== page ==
Sunday, January 27, 2019
The University of Chicago's Doc Films, the oldest student-run film society in America, is doing a series this semester on the "Women's Picture Noir." Programmed by Kathleen Geier, they're showing an impressive run of films. Today, I got to see the new restoration of John Auer's I, JANE DOE, and it's fantastic.
I'm pretty busy these days, so I don't have time to sit down a write a full piece on the film, but I did want to record a few thoughts.
First off, the restoration of the film is beautiful. The format I saw the movie in was DCP, and while I don't know the status of the film's negative, I can report that the restoration gleams and shimmers.
Of course, the restoration wouldn't mean much if the film itself didn't bring the goods, and I, JANE DOE is a noir buff's delight. John Auer isn't a director who has gotten a lot of love from critics, but noir geeks are well advised to seek out his work in the genre. He was a contract man at Republic studios, although he was just about the only director on the lot who didn't make westerns. Instead, the Hungarian-born director focused on musicals, war films, and crime flicks. His work in noir is notable for atmosphere and tension. He wasn't one to expend a lot of energy forcing a silly script to make sense (JANE DOE'S plot is pretty screwy), but his films--from the Hawaii-set HELL's HALF ACRE to the ode-to-Chicago THE CITY THAT NEVER SLEEPS--are always beautifully composed and plenty of fun.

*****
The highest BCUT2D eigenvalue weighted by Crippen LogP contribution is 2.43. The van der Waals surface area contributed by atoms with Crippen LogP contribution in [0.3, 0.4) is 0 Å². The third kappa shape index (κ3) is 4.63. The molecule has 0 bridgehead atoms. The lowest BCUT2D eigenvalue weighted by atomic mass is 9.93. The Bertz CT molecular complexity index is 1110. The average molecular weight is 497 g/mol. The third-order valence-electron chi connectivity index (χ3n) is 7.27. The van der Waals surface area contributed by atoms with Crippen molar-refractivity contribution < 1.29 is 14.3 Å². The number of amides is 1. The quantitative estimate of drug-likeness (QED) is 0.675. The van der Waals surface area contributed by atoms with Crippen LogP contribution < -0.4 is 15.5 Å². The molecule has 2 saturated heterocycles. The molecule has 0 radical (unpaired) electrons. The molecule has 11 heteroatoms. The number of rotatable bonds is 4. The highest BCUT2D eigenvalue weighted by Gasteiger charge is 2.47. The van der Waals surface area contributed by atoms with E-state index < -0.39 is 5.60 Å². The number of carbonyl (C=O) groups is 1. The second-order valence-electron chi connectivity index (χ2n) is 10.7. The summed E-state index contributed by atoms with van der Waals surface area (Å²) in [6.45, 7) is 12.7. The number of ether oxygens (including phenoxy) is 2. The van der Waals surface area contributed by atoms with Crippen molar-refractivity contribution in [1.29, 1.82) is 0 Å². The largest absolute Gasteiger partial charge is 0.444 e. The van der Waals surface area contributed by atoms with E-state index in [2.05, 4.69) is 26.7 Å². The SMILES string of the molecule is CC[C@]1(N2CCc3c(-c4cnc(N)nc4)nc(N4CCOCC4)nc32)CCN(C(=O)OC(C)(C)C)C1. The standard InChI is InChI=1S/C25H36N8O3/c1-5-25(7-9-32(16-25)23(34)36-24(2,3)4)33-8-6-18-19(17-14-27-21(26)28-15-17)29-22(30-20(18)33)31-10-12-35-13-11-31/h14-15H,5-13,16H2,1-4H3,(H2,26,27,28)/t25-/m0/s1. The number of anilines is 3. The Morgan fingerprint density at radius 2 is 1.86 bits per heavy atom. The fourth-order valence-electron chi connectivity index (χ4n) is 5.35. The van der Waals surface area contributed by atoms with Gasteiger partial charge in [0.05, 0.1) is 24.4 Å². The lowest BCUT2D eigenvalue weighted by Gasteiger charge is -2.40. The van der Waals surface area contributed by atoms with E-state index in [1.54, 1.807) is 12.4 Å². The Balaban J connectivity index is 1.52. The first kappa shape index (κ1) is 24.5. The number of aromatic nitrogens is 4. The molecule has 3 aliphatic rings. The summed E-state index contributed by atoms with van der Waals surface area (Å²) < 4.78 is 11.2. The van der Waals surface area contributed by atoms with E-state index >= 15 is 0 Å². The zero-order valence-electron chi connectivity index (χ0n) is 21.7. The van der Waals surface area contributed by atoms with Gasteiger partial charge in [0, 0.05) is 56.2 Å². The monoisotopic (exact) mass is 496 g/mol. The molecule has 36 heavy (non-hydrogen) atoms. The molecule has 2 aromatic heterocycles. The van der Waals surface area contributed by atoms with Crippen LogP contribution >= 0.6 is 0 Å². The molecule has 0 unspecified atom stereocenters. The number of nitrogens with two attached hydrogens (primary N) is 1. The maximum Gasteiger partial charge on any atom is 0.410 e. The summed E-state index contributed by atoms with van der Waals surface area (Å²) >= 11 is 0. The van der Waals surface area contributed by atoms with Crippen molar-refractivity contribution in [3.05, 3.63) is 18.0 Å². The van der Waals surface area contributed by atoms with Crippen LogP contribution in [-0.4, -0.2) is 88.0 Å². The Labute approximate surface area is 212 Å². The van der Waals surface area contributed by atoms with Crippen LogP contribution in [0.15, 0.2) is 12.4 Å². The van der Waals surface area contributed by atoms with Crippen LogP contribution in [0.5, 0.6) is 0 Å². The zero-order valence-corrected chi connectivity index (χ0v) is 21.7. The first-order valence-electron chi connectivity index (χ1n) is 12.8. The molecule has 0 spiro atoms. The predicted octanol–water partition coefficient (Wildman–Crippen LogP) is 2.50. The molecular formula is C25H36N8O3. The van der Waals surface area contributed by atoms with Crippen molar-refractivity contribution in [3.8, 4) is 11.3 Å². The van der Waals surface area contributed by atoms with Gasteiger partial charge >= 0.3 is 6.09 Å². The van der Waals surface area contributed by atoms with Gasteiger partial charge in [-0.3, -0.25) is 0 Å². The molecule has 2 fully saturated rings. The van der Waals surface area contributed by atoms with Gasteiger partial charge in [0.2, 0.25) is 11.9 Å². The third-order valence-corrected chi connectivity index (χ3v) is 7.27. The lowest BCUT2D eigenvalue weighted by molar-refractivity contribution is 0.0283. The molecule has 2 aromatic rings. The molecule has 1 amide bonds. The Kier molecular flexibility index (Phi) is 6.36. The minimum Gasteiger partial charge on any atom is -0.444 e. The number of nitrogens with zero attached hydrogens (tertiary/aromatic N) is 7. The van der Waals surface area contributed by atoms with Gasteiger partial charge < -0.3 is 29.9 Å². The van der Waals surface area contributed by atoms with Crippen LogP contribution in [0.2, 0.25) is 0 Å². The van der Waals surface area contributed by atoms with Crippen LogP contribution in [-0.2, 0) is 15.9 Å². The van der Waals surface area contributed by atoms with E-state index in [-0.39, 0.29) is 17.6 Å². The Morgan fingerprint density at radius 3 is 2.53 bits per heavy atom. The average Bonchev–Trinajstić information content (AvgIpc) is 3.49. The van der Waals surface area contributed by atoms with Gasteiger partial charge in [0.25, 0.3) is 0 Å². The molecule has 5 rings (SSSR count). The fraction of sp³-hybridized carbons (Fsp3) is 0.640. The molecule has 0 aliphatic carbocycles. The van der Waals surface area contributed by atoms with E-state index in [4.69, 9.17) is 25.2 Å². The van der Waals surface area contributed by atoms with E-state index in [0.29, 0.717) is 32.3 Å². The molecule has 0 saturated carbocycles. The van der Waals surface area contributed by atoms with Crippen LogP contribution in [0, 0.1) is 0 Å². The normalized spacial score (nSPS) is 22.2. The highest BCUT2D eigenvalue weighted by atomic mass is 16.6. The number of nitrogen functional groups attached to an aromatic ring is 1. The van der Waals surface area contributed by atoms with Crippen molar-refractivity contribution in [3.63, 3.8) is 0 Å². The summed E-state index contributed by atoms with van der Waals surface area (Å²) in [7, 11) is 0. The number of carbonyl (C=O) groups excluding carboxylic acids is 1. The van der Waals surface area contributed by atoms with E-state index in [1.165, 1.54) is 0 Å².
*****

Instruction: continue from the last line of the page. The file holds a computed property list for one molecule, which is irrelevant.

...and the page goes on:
I, JANE DOE is certainly good fun. It follows a twisty plot about a French immigrant (Vera Ralston) who is put on trial for gunning down her married American lover. She refuses to give her real name and is tried as "Jane Doe." She's convicted of murder, but then her dead lover's wife (Ruth Hussey)--who is, as luck would have it, a successful defense lawyer--decides that there is more to the murder than she first suspected and takes Jane Doe's case.
For this movie to work for you, you have to know yourself. Either you can ride out the zigs and zags of a truly ludicrous plot or you can't. If you can, though, what you'll find is a film rich with noir style. With cinematographer Reggie Lanning (who also worked with the director on 1947's THE FLAME) Auer gives the picture plenty of visual zing. From the opening shot that puts us at a odd low angle as we follow Jane Doe on her way to the murder, we know we're in good hands.
Beyond the style, you'll find an uncommonly feminist take on the 40s courtroom thriller, a film that privileges the perspective of women and develops that perspective with sensitive performances by everyone involved. Like most of the films that Doc Films is showing in its series, I, JANE DOE is a domestic thriller. In the noir melodramas of the 40s, which largely dealt with the lives of women, the sphere of action tends to be the domestic space. That's true, in part, of JANE DOE, but the film also plays with it a bit by giving us a female protagonist who is a lawyer. (Her firm seems to be exclusively run by women, in fact.) Like many "women's picture noirs" the film also flips the whole femme fatale trope on its head. It might look like Jane Doe is another dangerous woman, but the film, like Ruth Hussey's crusading lawyer, knows the truth is more complicated.